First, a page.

It’s just another step in trying to protect property from theft.
More and more farmers and ranchers are investing in yard lights, things like video surveillance cameras, for not only the house but yard, machine shop, and bin areas.
The top three issues or concerns when talking with farmers and ranchers in rural areas about crime is the visibility of RCMP, Crime Rates and what producers can do to protect themselves.
RCMP Corporal Mel Zurvinsky with the Crime Prevention and Crime Reduction Division in Saskatchewan says a big factor in all of it and a big focus, for now, is on getting Rural Crime Watch back on track.
“What we’re promoting is a “What’s App”. Now the “What’s App”, you can call it whatever you want in your area, and you have people associated to the app. It’s time stamped and dated if you observe something unusual or suspicious in your area you can take a picture and it’s fanned out to your whole rural crime watch.”
They also promote Rural Crime Watch signage, video surveillance and marking items for identification.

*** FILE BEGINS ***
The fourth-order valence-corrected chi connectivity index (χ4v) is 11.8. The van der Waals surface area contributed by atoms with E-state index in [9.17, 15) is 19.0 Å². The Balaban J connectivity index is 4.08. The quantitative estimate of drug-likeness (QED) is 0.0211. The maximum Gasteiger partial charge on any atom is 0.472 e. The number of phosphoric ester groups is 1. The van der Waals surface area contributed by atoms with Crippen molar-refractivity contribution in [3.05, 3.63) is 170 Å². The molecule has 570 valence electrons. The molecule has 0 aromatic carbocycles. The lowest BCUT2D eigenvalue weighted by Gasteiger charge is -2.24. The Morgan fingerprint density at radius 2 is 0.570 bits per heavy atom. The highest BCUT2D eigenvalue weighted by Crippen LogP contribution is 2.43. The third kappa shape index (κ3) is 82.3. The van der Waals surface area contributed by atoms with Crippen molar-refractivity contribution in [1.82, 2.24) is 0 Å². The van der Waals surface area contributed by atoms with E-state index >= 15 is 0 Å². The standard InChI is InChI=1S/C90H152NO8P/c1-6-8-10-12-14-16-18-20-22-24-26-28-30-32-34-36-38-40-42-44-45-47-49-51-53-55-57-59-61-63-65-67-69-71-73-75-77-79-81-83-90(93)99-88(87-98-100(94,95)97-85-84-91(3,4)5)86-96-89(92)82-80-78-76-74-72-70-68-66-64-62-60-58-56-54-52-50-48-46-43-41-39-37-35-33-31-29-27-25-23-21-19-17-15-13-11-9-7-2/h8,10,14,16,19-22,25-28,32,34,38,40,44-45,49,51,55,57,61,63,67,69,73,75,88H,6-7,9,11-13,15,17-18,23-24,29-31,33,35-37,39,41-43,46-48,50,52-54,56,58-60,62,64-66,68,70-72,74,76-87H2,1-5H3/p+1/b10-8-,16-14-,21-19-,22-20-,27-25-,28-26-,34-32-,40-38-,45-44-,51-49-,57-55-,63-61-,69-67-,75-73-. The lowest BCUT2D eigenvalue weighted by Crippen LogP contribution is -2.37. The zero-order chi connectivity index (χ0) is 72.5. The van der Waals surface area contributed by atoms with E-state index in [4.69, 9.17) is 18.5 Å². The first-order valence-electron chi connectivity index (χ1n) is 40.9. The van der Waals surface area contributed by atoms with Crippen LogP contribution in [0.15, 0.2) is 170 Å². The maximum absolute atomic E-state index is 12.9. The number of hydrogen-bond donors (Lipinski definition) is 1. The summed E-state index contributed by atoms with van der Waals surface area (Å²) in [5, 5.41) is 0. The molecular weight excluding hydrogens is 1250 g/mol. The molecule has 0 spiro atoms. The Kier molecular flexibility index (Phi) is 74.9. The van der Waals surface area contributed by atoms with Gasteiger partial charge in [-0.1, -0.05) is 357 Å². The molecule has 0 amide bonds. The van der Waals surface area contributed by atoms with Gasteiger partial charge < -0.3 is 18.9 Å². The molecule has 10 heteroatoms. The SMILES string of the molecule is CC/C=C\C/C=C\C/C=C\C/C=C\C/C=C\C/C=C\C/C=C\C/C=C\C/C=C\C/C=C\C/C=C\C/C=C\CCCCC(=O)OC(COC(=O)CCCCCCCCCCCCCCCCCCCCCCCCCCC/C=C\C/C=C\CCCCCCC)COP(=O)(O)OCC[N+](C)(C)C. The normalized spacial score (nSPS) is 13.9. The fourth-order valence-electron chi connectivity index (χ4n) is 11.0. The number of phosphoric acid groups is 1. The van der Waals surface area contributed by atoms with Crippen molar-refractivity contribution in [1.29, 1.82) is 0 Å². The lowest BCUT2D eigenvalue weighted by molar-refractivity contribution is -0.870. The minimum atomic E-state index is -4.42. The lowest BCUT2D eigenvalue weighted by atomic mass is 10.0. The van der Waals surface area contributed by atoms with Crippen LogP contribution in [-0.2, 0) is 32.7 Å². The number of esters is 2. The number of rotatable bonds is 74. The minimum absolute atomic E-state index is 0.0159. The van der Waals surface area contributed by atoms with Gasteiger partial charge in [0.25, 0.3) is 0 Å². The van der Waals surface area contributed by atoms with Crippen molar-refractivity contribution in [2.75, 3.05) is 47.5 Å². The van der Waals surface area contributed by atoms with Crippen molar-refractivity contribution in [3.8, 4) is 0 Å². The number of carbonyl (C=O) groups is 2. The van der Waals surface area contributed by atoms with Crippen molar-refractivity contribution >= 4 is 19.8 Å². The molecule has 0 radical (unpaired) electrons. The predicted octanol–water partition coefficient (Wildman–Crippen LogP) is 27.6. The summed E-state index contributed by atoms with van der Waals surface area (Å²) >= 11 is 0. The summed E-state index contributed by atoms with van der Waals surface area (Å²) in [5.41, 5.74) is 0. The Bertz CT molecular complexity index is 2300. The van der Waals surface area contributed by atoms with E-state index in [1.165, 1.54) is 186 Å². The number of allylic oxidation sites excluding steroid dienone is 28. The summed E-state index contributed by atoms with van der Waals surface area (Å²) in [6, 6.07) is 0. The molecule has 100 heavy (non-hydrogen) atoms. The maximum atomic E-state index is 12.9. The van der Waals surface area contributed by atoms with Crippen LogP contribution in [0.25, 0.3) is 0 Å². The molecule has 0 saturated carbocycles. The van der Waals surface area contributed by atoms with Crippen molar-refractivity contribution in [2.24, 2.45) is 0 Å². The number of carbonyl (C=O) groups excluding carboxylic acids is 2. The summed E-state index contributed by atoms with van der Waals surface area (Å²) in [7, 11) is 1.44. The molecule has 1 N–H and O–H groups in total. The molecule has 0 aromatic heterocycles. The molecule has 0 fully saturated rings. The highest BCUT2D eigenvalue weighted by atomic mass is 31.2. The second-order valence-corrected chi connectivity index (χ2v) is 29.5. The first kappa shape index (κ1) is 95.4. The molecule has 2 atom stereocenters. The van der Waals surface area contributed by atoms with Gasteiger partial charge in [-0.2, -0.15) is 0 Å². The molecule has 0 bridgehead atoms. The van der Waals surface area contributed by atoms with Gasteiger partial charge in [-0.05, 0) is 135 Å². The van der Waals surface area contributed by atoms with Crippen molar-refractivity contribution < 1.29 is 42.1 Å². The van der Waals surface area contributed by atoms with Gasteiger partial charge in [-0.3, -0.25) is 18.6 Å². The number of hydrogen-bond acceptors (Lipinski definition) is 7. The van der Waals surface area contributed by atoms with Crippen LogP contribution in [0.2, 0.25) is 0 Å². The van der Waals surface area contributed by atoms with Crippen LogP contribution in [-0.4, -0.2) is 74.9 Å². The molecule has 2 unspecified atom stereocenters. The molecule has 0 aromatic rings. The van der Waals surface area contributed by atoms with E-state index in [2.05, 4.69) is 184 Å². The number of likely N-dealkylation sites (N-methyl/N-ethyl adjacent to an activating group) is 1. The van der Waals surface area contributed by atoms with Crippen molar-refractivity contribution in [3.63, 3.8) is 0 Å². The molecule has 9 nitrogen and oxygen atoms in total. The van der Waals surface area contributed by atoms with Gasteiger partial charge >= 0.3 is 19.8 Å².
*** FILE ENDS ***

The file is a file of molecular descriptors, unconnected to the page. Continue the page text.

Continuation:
The number of Rural Crime Watch groups continues to grow in Saskatchewan, moving from eight or nine a year ago, to close to one hundred now.
He notes it’s also important to contact RCMP to report any suspicious activity or theft.
“I know there are lots of people out there they have some fuel taken or whipper-snipper or didn’t have a serial number for that and they don’t report it. It’s essential that people report any type of crime because to us numbers is what drives the RCMP, where people are stationed. If people aren’t reporting a crime, we can’t say we need more officers in this area.”
He notes that groups like SARM and SUMA are working with the RCMP to help encourage more communities and RM’s to get involved in the Rural Crime Watch Program.